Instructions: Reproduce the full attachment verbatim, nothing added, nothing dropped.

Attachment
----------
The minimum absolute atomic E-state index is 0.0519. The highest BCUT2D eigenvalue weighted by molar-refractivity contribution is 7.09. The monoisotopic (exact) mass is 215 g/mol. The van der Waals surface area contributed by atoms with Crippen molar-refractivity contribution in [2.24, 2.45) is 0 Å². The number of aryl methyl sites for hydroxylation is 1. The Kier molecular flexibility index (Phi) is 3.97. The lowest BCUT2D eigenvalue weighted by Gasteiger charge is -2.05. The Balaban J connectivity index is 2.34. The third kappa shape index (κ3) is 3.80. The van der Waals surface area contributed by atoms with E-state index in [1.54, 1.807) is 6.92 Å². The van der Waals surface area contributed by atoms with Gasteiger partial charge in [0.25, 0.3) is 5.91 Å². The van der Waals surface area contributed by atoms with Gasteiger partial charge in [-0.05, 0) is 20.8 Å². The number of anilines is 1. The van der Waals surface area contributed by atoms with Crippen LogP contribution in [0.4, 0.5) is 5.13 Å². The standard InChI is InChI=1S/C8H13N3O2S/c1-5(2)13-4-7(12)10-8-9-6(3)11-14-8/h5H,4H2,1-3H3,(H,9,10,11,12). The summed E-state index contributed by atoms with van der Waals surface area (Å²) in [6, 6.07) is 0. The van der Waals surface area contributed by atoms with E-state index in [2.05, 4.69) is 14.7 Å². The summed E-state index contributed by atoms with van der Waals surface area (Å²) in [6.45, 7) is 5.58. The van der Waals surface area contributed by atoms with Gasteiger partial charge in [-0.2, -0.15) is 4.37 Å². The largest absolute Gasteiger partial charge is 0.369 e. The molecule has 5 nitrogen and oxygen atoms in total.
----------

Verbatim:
The minimum absolute atomic E-state index is 0.0519. The highest BCUT2D eigenvalue weighted by molar-refractivity contribution is 7.09. The monoisotopic (exact) mass is 215 g/mol. The van der Waals surface area contributed by atoms with Crippen molar-refractivity contribution in [2.24, 2.45) is 0 Å². The number of aryl methyl sites for hydroxylation is 1. The Kier molecular flexibility index (Phi) is 3.97. The lowest BCUT2D eigenvalue weighted by Gasteiger charge is -2.05. The Balaban J connectivity index is 2.34. The third kappa shape index (κ3) is 3.80. The van der Waals surface area contributed by atoms with E-state index in [1.54, 1.807) is 6.92 Å². The van der Waals surface area contributed by atoms with Gasteiger partial charge in [0.25, 0.3) is 5.91 Å². The van der Waals surface area contributed by atoms with Gasteiger partial charge in [-0.05, 0) is 20.8 Å². The number of anilines is 1. The van der Waals surface area contributed by atoms with Crippen LogP contribution in [0.4, 0.5) is 5.13 Å². The standard InChI is InChI=1S/C8H13N3O2S/c1-5(2)13-4-7(12)10-8-9-6(3)11-14-8/h5H,4H2,1-3H3,(H,9,10,11,12). The summed E-state index contributed by atoms with van der Waals surface area (Å²) in [6, 6.07) is 0. The van der Waals surface area contributed by atoms with E-state index in [2.05, 4.69) is 14.7 Å². The summed E-state index contributed by atoms with van der Waals surface area (Å²) in [6.45, 7) is 5.58. The van der Waals surface area contributed by atoms with Gasteiger partial charge in [-0.2, -0.15) is 4.37 Å². The largest absolute Gasteiger partial charge is 0.369 e. The molecule has 5 nitrogen and oxygen atoms in total.